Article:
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- Hyperimmunoglobulinemia E
- Job syndrome
- intracranial aneurysm
- mycotic aneurysm
- infectious diseases
- molecular immunogene
- subarachnoid haemorrhage
Hyperimmunoglobulinaemia E (HIES) syndrome is a rare immunodeficiency disease inherited as a single locus autosomal dominant trait with variable expression1 presenting with multisystem infections.2 The diagnosis is based on a scoring system assessing multiple features such as chronic eczema, recurrent pyogenic skin and lung infections, significantly increased serum levels of immunoglobulin E (>2000 IU), peripheral eosinophilia, characteristic faces, joint hyperextensibility, and pathological long bone fractures.1 Treatment includes medical and surgical management of the infections and, in severe cases, intravenous administration of immunoglobulin or recombinant interferon gamma. Central nervous system (CNS) abnormalities such as lacunar infarctions, Chiari type 1 malformations, cerebritis and parenchymal and subarachnoid haemorrhage (SAH) are common in this syndrome.2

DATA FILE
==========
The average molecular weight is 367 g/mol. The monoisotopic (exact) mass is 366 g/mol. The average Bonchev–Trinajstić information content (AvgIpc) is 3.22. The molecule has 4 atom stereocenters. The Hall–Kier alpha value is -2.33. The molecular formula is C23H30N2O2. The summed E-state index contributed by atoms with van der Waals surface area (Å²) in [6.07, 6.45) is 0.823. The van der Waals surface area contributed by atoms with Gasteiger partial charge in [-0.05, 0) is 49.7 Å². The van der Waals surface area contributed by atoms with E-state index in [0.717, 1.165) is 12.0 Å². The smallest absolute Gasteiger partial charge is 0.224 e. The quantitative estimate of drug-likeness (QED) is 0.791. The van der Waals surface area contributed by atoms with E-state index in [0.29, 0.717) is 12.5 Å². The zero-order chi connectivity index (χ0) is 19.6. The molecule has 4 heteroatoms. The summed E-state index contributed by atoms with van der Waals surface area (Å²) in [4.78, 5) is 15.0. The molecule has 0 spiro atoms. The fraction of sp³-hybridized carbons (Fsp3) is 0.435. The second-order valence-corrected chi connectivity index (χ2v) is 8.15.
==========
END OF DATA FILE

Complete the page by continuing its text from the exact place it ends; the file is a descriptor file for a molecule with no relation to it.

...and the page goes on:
Despite the known CNS involvement,2 this syndrome has not been previously described in the neurosurgical literature. We present two cases with known HIES with aneurysmal SAH and discuss possible causes of aneurysm formation.
Both patients with confirmed diagnosis of HIES were followed up at the Warren Grant Magnuson Clinical Center under protocol 93-I-0119 with informed consent.
A 29-year-old woman was admitted presenting with persistent headaches over a 2-week period, accompanied by transient right-sided weakness and loss of consciousness. In the interim, she had multiple severe skin infections, cavitary pulmonary aspergillosis and facial cellulitis. Her Hunt and Hess grade on admission was 4 (World Federation of Neurological Surgeons grade 4+; Glasgow coma score 8), accompanied by mild nuchal rigidity, right sensory deficits and right-sided hyperreflexia (3++/4) without Babinski sign. …
Funding This study was funded by the National Institutes of Health and the Swiss National Science Foundation.
Competing interests None.
Ethics approval This study was conducted with the approval of both patients who were followed up at the Warren Grant Magnuson Clinical Center under protocol 93-I-0119.
Provenance and peer review Not commissioned; externally peer reviewed.